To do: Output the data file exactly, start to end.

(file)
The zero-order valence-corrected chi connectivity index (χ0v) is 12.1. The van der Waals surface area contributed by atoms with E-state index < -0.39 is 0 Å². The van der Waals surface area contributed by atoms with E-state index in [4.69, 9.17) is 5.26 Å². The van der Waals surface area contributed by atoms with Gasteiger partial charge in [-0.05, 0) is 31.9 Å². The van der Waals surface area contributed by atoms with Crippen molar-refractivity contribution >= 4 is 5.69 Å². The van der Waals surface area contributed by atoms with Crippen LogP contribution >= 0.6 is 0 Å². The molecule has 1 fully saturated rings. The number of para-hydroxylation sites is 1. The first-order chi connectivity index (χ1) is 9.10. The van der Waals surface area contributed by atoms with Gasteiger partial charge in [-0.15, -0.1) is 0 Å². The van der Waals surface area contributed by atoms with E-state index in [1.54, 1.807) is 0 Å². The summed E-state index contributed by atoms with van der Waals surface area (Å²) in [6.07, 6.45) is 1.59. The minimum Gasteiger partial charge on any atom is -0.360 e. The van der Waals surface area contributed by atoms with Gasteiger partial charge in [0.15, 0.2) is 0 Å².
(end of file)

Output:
The zero-order valence-corrected chi connectivity index (χ0v) is 12.1. The van der Waals surface area contributed by atoms with E-state index < -0.39 is 0 Å². The van der Waals surface area contributed by atoms with E-state index in [4.69, 9.17) is 5.26 Å². The van der Waals surface area contributed by atoms with Gasteiger partial charge in [-0.05, 0) is 31.9 Å². The van der Waals surface area contributed by atoms with Crippen molar-refractivity contribution >= 4 is 5.69 Å². The van der Waals surface area contributed by atoms with Crippen LogP contribution >= 0.6 is 0 Å². The molecule has 1 fully saturated rings. The number of para-hydroxylation sites is 1. The first-order chi connectivity index (χ1) is 9.10. The van der Waals surface area contributed by atoms with Gasteiger partial charge in [-0.15, -0.1) is 0 Å². The van der Waals surface area contributed by atoms with E-state index in [1.54, 1.807) is 0 Å². The summed E-state index contributed by atoms with van der Waals surface area (Å²) in [6.07, 6.45) is 1.59. The minimum Gasteiger partial charge on any atom is -0.360 e. The van der Waals surface area contributed by atoms with Gasteiger partial charge in [0.15, 0.2) is 0 Å².